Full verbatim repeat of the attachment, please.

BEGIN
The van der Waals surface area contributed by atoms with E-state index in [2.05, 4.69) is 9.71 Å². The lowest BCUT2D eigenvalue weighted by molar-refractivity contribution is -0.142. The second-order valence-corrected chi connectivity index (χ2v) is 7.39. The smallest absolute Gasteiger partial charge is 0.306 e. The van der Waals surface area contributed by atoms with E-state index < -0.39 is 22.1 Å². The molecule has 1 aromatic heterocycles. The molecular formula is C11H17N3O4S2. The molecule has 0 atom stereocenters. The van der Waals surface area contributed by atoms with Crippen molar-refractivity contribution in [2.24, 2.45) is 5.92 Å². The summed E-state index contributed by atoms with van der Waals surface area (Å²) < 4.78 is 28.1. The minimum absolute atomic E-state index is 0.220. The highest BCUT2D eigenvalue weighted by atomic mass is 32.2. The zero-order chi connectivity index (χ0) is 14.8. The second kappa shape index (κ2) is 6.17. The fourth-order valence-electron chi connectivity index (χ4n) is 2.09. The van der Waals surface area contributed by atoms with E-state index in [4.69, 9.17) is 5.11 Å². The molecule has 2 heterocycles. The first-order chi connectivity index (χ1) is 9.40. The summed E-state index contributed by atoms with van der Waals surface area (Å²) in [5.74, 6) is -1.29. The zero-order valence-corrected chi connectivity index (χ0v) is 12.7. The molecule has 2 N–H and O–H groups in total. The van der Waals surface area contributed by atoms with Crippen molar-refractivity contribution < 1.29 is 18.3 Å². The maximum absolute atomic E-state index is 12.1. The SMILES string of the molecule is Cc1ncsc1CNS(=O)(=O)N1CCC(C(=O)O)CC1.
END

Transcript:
The van der Waals surface area contributed by atoms with E-state index in [2.05, 4.69) is 9.71 Å². The lowest BCUT2D eigenvalue weighted by molar-refractivity contribution is -0.142. The second-order valence-corrected chi connectivity index (χ2v) is 7.39. The smallest absolute Gasteiger partial charge is 0.306 e. The van der Waals surface area contributed by atoms with E-state index < -0.39 is 22.1 Å². The molecule has 1 aromatic heterocycles. The molecular formula is C11H17N3O4S2. The molecule has 0 atom stereocenters. The van der Waals surface area contributed by atoms with Crippen molar-refractivity contribution in [2.24, 2.45) is 5.92 Å². The summed E-state index contributed by atoms with van der Waals surface area (Å²) < 4.78 is 28.1. The minimum absolute atomic E-state index is 0.220. The highest BCUT2D eigenvalue weighted by atomic mass is 32.2. The zero-order chi connectivity index (χ0) is 14.8. The second kappa shape index (κ2) is 6.17. The fourth-order valence-electron chi connectivity index (χ4n) is 2.09. The van der Waals surface area contributed by atoms with E-state index in [4.69, 9.17) is 5.11 Å². The molecule has 2 heterocycles. The first-order chi connectivity index (χ1) is 9.40. The summed E-state index contributed by atoms with van der Waals surface area (Å²) in [5.74, 6) is -1.29. The zero-order valence-corrected chi connectivity index (χ0v) is 12.7. The molecule has 2 N–H and O–H groups in total. The van der Waals surface area contributed by atoms with Crippen molar-refractivity contribution < 1.29 is 18.3 Å². The maximum absolute atomic E-state index is 12.1. The SMILES string of the molecule is Cc1ncsc1CNS(=O)(=O)N1CCC(C(=O)O)CC1.